Political briefing: Interim Conservative leader Candice Bergen will not seek re-election

Hello,

Interim Conservative leader Candice Bergen announced on Tuesday that she will not stand for re-election in the next general election, but that she is “immediately” committed to continuing to be an MP. Ms. Bergen, who represents the riding of Portage-Lisgar in Manitoba, said serving her constituents over the past 14 years has been the honor of her political life.

Ms Bergen also called her seven months at the helm of the federal Conservative Party “incredibly rewarding and gratifying”, and she voiced her support for the party’s next leader, who will be elected on Saturday.

“I will wholeheartedly support whoever takes my place at the helm after September 10. I am incredibly optimistic about the future of the Conservative movement in Canada. When conservatives are strong and united, conservatives win,” she said in a statement posted on Twitter.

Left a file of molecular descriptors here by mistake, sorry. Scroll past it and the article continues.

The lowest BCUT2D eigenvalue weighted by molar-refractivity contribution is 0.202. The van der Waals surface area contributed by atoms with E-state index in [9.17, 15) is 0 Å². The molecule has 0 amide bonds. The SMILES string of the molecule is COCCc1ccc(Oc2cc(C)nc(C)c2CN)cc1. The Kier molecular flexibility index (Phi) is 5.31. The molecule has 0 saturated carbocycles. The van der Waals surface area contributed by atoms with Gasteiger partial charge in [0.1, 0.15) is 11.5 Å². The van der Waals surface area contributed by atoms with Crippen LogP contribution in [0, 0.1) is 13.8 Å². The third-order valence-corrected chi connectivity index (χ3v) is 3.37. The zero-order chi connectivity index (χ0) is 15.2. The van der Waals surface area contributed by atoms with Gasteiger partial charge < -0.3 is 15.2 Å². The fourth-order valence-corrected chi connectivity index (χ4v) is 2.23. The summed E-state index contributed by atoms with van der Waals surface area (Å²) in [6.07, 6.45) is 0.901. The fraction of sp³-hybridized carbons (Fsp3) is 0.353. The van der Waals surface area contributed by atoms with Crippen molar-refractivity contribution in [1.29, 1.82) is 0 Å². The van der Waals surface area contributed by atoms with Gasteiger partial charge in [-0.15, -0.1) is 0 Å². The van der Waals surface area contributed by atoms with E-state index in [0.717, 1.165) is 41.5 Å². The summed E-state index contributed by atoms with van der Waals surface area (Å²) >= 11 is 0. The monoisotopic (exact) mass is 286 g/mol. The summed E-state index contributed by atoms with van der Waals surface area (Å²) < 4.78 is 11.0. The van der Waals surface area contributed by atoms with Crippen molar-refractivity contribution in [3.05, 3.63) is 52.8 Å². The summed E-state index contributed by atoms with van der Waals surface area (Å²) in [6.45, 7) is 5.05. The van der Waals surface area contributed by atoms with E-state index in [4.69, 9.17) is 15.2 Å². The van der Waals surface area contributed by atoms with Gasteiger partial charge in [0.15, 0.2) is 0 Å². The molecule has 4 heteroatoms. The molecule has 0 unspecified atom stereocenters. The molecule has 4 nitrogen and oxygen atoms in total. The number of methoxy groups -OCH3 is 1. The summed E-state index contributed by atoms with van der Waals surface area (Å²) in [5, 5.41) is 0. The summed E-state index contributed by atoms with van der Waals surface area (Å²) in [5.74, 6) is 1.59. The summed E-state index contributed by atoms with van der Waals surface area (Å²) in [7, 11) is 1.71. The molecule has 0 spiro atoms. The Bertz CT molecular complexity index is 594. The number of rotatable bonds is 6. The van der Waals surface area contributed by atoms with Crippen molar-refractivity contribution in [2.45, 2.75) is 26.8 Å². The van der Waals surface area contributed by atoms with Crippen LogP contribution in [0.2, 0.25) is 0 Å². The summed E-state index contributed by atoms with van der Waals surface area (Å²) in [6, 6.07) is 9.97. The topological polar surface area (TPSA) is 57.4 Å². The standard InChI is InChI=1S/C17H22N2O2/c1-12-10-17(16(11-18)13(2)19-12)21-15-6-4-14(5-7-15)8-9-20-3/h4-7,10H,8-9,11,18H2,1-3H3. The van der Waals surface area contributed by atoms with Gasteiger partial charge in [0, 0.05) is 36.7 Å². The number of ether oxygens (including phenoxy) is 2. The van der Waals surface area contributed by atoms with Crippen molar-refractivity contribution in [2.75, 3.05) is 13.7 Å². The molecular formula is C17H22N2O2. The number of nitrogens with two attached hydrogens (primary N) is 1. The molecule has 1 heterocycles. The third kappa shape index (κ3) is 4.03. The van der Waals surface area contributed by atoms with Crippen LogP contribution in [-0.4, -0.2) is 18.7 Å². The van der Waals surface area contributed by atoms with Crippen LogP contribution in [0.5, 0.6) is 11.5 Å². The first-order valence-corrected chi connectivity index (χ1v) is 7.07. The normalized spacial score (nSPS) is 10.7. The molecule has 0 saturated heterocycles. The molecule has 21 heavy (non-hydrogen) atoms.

Ms Bergen was elected as an MP in 2008. She served as a cabinet minister in Stephen Harper’s government and served as Leader of the Opposition in the House for four years, before being named deputy party leader in 2020. (The Globe and Mail profiled Ms Bergen Bergen in this role in 2021, which you can read here.)

On Tuesday, Tory MPs reacted on Twitter to Ms Bergen’s planned departure.

Dan Albas thanked the deputy for her service, saying “the courage, integrity and kindness you have shown as an MP is inspiring.” Jasraj Singh Hallan added that he was “grateful for Candice’s caring, compassionate and unifying leadership.” Leslyn Lewis, who is running for the Conservative leadership race, said she is grateful to Mrs. Bergen for “his example of leading with unity, impartiality and grace”.

This is Politics Briefing’s daily newsletter, written by Ian Bailey, with files today from Marsha McLeod. It is available exclusively to our digital subscribers. If you’re reading this on the web, subscribers may subscribe to the Policy newsletter and over 20 more on our newsletter sign-up page. Do you have any comments? Tell us what you think.